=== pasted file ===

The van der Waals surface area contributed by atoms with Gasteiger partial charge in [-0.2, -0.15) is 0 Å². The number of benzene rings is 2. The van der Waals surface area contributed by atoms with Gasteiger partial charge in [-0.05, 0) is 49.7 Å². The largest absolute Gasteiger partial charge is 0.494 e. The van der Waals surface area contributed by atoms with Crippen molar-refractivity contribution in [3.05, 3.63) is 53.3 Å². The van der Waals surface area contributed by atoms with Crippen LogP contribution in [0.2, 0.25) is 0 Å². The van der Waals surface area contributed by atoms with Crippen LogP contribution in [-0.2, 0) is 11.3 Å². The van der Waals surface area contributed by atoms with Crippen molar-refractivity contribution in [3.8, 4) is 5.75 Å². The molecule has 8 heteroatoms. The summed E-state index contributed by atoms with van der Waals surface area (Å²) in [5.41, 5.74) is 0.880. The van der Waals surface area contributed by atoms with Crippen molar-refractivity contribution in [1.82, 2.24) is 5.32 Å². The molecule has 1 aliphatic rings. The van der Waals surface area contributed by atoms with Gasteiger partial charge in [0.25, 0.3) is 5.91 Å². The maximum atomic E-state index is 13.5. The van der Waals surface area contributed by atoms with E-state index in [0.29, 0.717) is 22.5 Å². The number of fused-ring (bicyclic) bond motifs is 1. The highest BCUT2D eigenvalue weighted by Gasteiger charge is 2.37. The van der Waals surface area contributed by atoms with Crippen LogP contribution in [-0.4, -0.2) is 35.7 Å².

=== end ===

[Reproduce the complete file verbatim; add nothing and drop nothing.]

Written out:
The van der Waals surface area contributed by atoms with Gasteiger partial charge in [-0.2, -0.15) is 0 Å². The number of benzene rings is 2. The van der Waals surface area contributed by atoms with Gasteiger partial charge in [-0.05, 0) is 49.7 Å². The largest absolute Gasteiger partial charge is 0.494 e. The van der Waals surface area contributed by atoms with Crippen molar-refractivity contribution in [3.05, 3.63) is 53.3 Å². The van der Waals surface area contributed by atoms with Crippen LogP contribution in [0.2, 0.25) is 0 Å². The van der Waals surface area contributed by atoms with Crippen LogP contribution in [-0.2, 0) is 11.3 Å². The van der Waals surface area contributed by atoms with Crippen molar-refractivity contribution in [3.8, 4) is 5.75 Å². The molecule has 8 heteroatoms. The summed E-state index contributed by atoms with van der Waals surface area (Å²) in [5.41, 5.74) is 0.880. The van der Waals surface area contributed by atoms with Crippen molar-refractivity contribution in [1.82, 2.24) is 5.32 Å². The molecule has 1 aliphatic rings. The van der Waals surface area contributed by atoms with Gasteiger partial charge in [0.25, 0.3) is 5.91 Å². The maximum atomic E-state index is 13.5. The van der Waals surface area contributed by atoms with E-state index in [0.29, 0.717) is 22.5 Å². The number of fused-ring (bicyclic) bond motifs is 1. The highest BCUT2D eigenvalue weighted by Gasteiger charge is 2.37. The van der Waals surface area contributed by atoms with Crippen LogP contribution in [-0.4, -0.2) is 35.7 Å².